“If you choose the quick and easy path, as Vader did, you will become an agent of evil.” — Master Yoda
In George Lucas’ epic screen saga, Star Wars, those with special talent and discipline can leverage The Force, the metaphysical power that binds the universe together – for good or for evil. The Force did not choose sides. It simply existed.
During the heady early days of user experience, many of us who leapt into the field felt much like the Jedi, the famed knights of Star Wars who used the Force to protect peace and justice. We were committed to bringing forth the principles and best practices of user experience that created intuitive interfaces. We strove to make the users’ experiences better, clearer, even to the point of being ‘seamless’ – the ultimate expression of an interface that not only gives the users what they want, but gives them what they need without them ever seeing how it happens.
It was only a question of time before the dark side of user experience would emerge. Now it has, as evidenced by the website called Dark Patterns. Curated by Harry Brignull, a user experience designer & consultant in Brighton and London, UK, Dark Patterns (darkpatterns.org) constitutes a library of interface design patterns used in websites and web-based applications to deceive users into actions that are generally not in their interest but are in the interest of the company. They are, in essence, examples of the dark side of user experience.
Yoda’s warning alerts us to the ubiquitous danger we face when we draw on the power of cognitive science that underlies our discipline. As interaction designers, we use that power with the best of intentions. In the Star Wars saga, Yoda warns Luke, an apprentice Jedi, as he heads into the most dangerous passage of his training, when the dark side of the Force will tempt him. Yoda cautions him that despite his best intentions to save his friends, he can still succumb to the road to Hell.
In the world of design, the temptations of the dark side are nothing new. In 1964, Ken Garland, a British designer, published the First Things First Manifesto, a clarion call for designers to resist the use of their talents to promote products of little social value. Four hundred graphic designers and artists endorsed his manifesto. When an updated version of the manifesto was published as First Things First 2000 in Adbusters, 33 internationally recognized graphic design professionals endorsed it, including Milton Glaser, the famous creator of the “I Love New York” logo. Glaser went on to publish The Road to Hell in a special edition of AIGA’s membership publication dedicated to “truth.” In this seminal piece, Glaser presented 12 scenarios that challenged designers to confront how far they would go with whether or not they would use their talents to help companies design deceptive advertising. Each scenario represented a progressively more challenging compromise to personal ethics, from the most innocuous implied meaning to out-and-out deception to sell a product known to cause death. Framed in this manner, Glaser forced the graphic design community to think about when ethics demanded turning down work. But in this context, he raised awareness of how ethics was a question of “where you draw the line,” a far cry from the common perception of telling the truth as being absolute.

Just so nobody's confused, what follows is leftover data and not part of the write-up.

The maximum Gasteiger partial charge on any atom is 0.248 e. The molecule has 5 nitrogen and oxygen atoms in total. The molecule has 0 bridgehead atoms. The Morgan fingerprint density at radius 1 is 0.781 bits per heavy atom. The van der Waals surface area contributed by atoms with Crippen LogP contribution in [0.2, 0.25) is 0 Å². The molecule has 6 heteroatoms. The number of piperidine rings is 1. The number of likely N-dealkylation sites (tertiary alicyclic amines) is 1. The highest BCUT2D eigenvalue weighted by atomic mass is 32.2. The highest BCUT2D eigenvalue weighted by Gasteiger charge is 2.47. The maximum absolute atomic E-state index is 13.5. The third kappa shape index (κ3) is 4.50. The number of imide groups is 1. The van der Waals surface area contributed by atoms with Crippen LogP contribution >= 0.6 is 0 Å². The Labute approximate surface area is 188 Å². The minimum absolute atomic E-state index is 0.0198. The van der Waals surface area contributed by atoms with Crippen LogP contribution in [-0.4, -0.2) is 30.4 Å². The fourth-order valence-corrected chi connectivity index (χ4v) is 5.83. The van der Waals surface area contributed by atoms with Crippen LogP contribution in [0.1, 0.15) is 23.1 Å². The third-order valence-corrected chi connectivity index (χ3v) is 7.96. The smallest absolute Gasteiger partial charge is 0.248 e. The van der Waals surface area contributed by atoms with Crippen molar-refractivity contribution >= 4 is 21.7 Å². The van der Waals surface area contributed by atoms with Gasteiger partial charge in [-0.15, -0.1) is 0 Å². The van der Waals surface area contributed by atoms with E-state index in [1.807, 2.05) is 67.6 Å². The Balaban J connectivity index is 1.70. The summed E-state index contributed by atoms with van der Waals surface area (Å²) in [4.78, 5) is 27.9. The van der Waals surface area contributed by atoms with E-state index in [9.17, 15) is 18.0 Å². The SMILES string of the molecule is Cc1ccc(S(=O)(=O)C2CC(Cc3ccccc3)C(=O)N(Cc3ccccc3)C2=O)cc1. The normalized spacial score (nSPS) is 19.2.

UX designers today face the same challenge, only now the ethical stakes are higher. The forces that UX leverages are grounded in cognitive science that has advanced rapidly in recent decades. How humans interact with an application interface is a subtle psychological dance from system display to human perception to human action to system feedback and back again. Affordances in the interface, that ever-present subconscious communicator, drive people to think and then act without realizing it. The “force” of interaction design is powerful indeed, on an order of magnitude beyond the power of print creations that raised the clarion call from graphic designers of the last century.
Perhaps the time has come for a user experience ‘First Things First Manifesto’ to challenge the ethics of dark patterns. Such a manifesto would need thought leaders in the UX community to step up to the plate to endorse it. Until that happens, it is up to every interaction designer in user experience to be aware of the signposts along the road to Hell.
Look at darkpatterns.org and learn how to recognize deception when it shows up in business requirements. Call it out and push back when you can. Learn how to communicate with product managers and business stakeholders about the larger issues to consider. Any business model that requires the use of deception to perpetuate its existence is not a sound business model. Reliance on dark patterns leads the business into escalating cycles of deceptive interaction design practices that, over time, can destroy the users’ trust in the application, and ultimately, the company.